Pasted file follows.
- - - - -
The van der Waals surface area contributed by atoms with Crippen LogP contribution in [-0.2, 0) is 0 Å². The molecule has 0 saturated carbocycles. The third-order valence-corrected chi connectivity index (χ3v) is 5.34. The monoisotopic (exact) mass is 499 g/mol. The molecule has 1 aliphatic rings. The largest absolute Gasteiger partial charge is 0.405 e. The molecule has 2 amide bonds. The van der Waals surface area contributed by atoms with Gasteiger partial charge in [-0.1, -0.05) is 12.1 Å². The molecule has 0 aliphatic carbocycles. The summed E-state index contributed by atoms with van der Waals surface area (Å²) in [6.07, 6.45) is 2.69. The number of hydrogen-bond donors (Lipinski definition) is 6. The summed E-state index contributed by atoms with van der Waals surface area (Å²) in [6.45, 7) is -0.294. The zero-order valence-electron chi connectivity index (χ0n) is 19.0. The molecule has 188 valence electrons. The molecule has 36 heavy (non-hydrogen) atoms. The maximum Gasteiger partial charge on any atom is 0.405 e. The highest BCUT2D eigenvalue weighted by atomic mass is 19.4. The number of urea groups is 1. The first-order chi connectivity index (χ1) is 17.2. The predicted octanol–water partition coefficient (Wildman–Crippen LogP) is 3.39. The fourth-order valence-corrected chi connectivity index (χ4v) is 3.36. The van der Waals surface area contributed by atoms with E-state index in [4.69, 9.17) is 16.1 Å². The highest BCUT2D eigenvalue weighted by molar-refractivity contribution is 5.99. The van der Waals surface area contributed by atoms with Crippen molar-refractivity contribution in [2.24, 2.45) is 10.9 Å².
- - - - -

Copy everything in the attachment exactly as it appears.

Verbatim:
The van der Waals surface area contributed by atoms with Crippen LogP contribution in [-0.2, 0) is 0 Å². The molecule has 0 saturated carbocycles. The third-order valence-corrected chi connectivity index (χ3v) is 5.34. The monoisotopic (exact) mass is 499 g/mol. The molecule has 1 aliphatic rings. The largest absolute Gasteiger partial charge is 0.405 e. The molecule has 2 amide bonds. The van der Waals surface area contributed by atoms with Gasteiger partial charge in [-0.1, -0.05) is 12.1 Å². The molecule has 0 aliphatic carbocycles. The summed E-state index contributed by atoms with van der Waals surface area (Å²) in [6.07, 6.45) is 2.69. The number of hydrogen-bond donors (Lipinski definition) is 6. The summed E-state index contributed by atoms with van der Waals surface area (Å²) in [6.45, 7) is -0.294. The zero-order valence-electron chi connectivity index (χ0n) is 19.0. The molecule has 188 valence electrons. The molecule has 36 heavy (non-hydrogen) atoms. The maximum Gasteiger partial charge on any atom is 0.405 e. The highest BCUT2D eigenvalue weighted by atomic mass is 19.4. The number of urea groups is 1. The first-order chi connectivity index (χ1) is 17.2. The predicted octanol–water partition coefficient (Wildman–Crippen LogP) is 3.39. The fourth-order valence-corrected chi connectivity index (χ4v) is 3.36. The van der Waals surface area contributed by atoms with E-state index in [4.69, 9.17) is 16.1 Å². The highest BCUT2D eigenvalue weighted by molar-refractivity contribution is 5.99. The van der Waals surface area contributed by atoms with Crippen molar-refractivity contribution in [2.24, 2.45) is 10.9 Å².